The next person to read that first draft was my close friend, Christina. She liked the story but said she needed details. “Tell me more about the people and the places. I need you to paint a picture.”

Oh, I thought, I can do that. Before long Time Intertwined had expanded to more than 70,000 words, and it truly became a novel and not just a story. Leana and Christina both read it again and assured me it was good. I gave it to my brother-in-law, an avid reader who warned me he wouldn’t finish it if he didn’t like it. He read it in a weekend.

Feeling more confident, I proceeded with having the book professionally edited. Then I self-published with Amazon and waited. Would anyone buy it? If so, would they like it?

Although there is no danger of me making the bestseller list anytime soon, I sold more copies than I expected. Even better, the people who read it liked it. Nearly every review was five stars. Not bad for a first book, right?  I was elated and more than a little relieved. The feeling didn’t last, however. Insecurity and self-doubt began to creep in again, and I wondered if all those reviews were written by friends and family. I needed more validation. With trepidation, I submitted Time Intertwined for professional review. There was no guarantee that my book would be reviewed, and no guarantee that if it was it would be positive. All I could do was throw my book into the reviewer ring and wait.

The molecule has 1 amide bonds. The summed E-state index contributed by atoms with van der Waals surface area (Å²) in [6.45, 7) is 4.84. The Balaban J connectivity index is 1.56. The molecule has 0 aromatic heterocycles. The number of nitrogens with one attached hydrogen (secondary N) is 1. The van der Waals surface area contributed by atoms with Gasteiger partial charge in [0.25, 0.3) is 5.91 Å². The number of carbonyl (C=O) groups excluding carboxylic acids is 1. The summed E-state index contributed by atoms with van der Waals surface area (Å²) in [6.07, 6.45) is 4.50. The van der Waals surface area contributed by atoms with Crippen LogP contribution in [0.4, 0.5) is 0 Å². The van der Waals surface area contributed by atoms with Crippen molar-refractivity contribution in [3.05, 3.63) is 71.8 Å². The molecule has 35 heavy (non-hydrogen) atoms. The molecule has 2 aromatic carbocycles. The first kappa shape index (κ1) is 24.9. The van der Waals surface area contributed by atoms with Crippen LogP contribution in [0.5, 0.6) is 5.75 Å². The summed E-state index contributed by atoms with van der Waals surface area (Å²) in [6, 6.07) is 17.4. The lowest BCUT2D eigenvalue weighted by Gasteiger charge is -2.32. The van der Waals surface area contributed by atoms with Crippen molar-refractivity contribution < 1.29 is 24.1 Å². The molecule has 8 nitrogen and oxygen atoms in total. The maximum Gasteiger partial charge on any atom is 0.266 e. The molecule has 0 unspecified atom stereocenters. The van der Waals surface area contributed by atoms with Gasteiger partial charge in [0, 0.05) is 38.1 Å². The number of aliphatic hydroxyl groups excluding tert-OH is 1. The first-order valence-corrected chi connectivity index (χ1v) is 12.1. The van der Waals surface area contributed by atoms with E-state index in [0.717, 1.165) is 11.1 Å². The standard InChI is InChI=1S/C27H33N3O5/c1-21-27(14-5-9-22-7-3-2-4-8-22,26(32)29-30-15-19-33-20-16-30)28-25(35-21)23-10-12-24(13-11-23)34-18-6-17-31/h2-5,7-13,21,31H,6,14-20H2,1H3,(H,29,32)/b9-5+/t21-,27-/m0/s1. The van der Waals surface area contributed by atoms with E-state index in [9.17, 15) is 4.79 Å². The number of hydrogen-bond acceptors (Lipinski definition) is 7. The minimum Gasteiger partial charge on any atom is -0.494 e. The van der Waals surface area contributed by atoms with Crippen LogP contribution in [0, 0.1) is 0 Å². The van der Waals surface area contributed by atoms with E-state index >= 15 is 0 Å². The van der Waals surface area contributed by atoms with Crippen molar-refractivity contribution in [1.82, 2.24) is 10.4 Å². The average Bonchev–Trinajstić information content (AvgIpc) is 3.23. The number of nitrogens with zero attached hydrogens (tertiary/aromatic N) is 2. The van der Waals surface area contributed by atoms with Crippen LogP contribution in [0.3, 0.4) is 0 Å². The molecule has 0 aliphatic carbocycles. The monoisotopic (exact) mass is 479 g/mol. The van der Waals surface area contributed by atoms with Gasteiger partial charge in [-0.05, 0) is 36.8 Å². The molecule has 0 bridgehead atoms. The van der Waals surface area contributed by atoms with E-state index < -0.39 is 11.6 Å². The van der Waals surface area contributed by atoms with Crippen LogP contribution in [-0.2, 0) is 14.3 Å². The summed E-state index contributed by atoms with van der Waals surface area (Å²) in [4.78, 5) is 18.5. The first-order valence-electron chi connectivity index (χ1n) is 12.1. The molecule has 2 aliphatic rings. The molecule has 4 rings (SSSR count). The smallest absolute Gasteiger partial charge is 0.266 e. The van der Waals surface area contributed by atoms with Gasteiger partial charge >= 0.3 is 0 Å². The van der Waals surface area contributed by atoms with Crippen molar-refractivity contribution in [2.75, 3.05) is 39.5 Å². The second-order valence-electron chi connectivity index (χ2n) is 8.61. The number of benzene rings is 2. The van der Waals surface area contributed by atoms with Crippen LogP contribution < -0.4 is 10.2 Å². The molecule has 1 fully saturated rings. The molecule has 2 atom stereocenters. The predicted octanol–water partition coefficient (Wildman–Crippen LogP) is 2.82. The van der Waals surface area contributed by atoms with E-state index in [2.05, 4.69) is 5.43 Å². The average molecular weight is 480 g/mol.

After nearly two months without any communication, I received an email telling me the book had been picked up by a professional reviewer. More waiting. Another two months dragged by. Finally the email I had been nervously waiting for arrived. The long-awaited review. My hands were shaking as I opened it. “Five Stars. A must read.” The reviewer wrote a long and effusive review and said I should keep writing. I felt amazing. But I wanted more. Good reviews are addictive. Kind of like crack. The more you get, the more you want. The more you need.